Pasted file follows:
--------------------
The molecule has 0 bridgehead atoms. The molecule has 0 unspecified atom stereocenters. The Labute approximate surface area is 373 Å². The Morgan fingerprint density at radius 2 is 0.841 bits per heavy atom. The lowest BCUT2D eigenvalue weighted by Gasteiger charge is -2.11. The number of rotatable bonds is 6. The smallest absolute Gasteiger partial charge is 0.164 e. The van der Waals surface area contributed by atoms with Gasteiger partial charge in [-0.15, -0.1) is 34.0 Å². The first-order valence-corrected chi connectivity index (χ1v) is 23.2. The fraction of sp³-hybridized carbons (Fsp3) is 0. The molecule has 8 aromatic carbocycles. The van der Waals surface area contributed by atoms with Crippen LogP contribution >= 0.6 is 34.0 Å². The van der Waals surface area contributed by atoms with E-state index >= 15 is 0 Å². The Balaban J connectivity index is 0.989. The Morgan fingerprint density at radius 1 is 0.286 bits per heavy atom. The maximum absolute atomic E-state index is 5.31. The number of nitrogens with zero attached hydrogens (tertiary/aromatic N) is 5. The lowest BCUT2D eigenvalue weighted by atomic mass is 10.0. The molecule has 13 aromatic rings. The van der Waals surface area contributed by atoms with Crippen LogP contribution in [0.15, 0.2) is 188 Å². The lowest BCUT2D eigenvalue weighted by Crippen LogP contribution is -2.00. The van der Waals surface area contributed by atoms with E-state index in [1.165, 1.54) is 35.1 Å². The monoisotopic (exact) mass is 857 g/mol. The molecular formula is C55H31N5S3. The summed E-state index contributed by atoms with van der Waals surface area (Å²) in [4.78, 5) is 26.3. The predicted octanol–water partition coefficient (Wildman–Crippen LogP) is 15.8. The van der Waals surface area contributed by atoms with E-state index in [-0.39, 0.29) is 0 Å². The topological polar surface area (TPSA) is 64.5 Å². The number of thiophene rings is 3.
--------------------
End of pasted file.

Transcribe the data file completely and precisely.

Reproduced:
The molecule has 0 bridgehead atoms. The molecule has 0 unspecified atom stereocenters. The Labute approximate surface area is 373 Å². The Morgan fingerprint density at radius 2 is 0.841 bits per heavy atom. The lowest BCUT2D eigenvalue weighted by Gasteiger charge is -2.11. The number of rotatable bonds is 6. The smallest absolute Gasteiger partial charge is 0.164 e. The van der Waals surface area contributed by atoms with Gasteiger partial charge in [-0.15, -0.1) is 34.0 Å². The first-order valence-corrected chi connectivity index (χ1v) is 23.2. The fraction of sp³-hybridized carbons (Fsp3) is 0. The molecule has 8 aromatic carbocycles. The van der Waals surface area contributed by atoms with Crippen LogP contribution >= 0.6 is 34.0 Å². The van der Waals surface area contributed by atoms with E-state index >= 15 is 0 Å². The Balaban J connectivity index is 0.989. The Morgan fingerprint density at radius 1 is 0.286 bits per heavy atom. The maximum absolute atomic E-state index is 5.31. The number of nitrogens with zero attached hydrogens (tertiary/aromatic N) is 5. The lowest BCUT2D eigenvalue weighted by atomic mass is 10.0. The molecule has 13 aromatic rings. The van der Waals surface area contributed by atoms with Crippen LogP contribution in [0.15, 0.2) is 188 Å². The lowest BCUT2D eigenvalue weighted by Crippen LogP contribution is -2.00. The van der Waals surface area contributed by atoms with E-state index in [1.165, 1.54) is 35.1 Å². The monoisotopic (exact) mass is 857 g/mol. The molecular formula is C55H31N5S3. The summed E-state index contributed by atoms with van der Waals surface area (Å²) in [4.78, 5) is 26.3. The predicted octanol–water partition coefficient (Wildman–Crippen LogP) is 15.8. The van der Waals surface area contributed by atoms with E-state index in [-0.39, 0.29) is 0 Å². The topological polar surface area (TPSA) is 64.5 Å². The number of thiophene rings is 3.